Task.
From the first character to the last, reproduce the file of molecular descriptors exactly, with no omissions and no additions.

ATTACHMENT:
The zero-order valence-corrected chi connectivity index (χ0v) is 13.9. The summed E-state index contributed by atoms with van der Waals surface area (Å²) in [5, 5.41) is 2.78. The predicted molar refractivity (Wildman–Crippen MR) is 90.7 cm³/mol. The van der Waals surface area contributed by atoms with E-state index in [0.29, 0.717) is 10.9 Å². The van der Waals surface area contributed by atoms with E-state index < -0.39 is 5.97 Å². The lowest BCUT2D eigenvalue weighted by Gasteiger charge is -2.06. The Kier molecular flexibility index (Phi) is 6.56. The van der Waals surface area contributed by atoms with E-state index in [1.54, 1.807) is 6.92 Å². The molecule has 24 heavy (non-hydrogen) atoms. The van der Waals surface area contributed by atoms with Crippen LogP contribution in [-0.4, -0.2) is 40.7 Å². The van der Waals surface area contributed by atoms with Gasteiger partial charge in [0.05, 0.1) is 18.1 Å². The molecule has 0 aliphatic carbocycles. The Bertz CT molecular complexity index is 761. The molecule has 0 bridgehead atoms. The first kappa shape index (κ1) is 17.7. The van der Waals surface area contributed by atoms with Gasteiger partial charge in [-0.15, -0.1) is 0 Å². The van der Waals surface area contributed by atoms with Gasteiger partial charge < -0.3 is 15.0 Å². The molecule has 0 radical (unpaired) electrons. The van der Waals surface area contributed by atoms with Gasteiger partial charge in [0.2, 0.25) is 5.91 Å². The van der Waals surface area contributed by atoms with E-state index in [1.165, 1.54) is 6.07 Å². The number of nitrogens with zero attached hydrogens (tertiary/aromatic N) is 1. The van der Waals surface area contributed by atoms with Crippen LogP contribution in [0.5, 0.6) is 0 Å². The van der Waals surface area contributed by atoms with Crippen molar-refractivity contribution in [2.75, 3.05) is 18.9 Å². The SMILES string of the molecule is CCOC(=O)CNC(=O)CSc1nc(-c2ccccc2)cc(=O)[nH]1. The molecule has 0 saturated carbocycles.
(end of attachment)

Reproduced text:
The zero-order valence-corrected chi connectivity index (χ0v) is 13.9. The summed E-state index contributed by atoms with van der Waals surface area (Å²) in [5, 5.41) is 2.78. The predicted molar refractivity (Wildman–Crippen MR) is 90.7 cm³/mol. The van der Waals surface area contributed by atoms with E-state index in [0.29, 0.717) is 10.9 Å². The van der Waals surface area contributed by atoms with E-state index < -0.39 is 5.97 Å². The lowest BCUT2D eigenvalue weighted by Gasteiger charge is -2.06. The Kier molecular flexibility index (Phi) is 6.56. The van der Waals surface area contributed by atoms with E-state index in [1.54, 1.807) is 6.92 Å². The molecule has 24 heavy (non-hydrogen) atoms. The van der Waals surface area contributed by atoms with Crippen LogP contribution in [-0.4, -0.2) is 40.7 Å². The van der Waals surface area contributed by atoms with Gasteiger partial charge in [0.05, 0.1) is 18.1 Å². The molecule has 0 aliphatic carbocycles. The Bertz CT molecular complexity index is 761. The molecule has 0 bridgehead atoms. The first kappa shape index (κ1) is 17.7. The van der Waals surface area contributed by atoms with Gasteiger partial charge in [-0.15, -0.1) is 0 Å². The van der Waals surface area contributed by atoms with Gasteiger partial charge < -0.3 is 15.0 Å². The molecule has 0 radical (unpaired) electrons. The van der Waals surface area contributed by atoms with Gasteiger partial charge in [0.2, 0.25) is 5.91 Å². The van der Waals surface area contributed by atoms with E-state index in [1.165, 1.54) is 6.07 Å². The number of nitrogens with zero attached hydrogens (tertiary/aromatic N) is 1. The van der Waals surface area contributed by atoms with Crippen LogP contribution in [0.5, 0.6) is 0 Å². The van der Waals surface area contributed by atoms with Crippen molar-refractivity contribution in [2.75, 3.05) is 18.9 Å². The SMILES string of the molecule is CCOC(=O)CNC(=O)CSc1nc(-c2ccccc2)cc(=O)[nH]1. The molecule has 0 saturated carbocycles.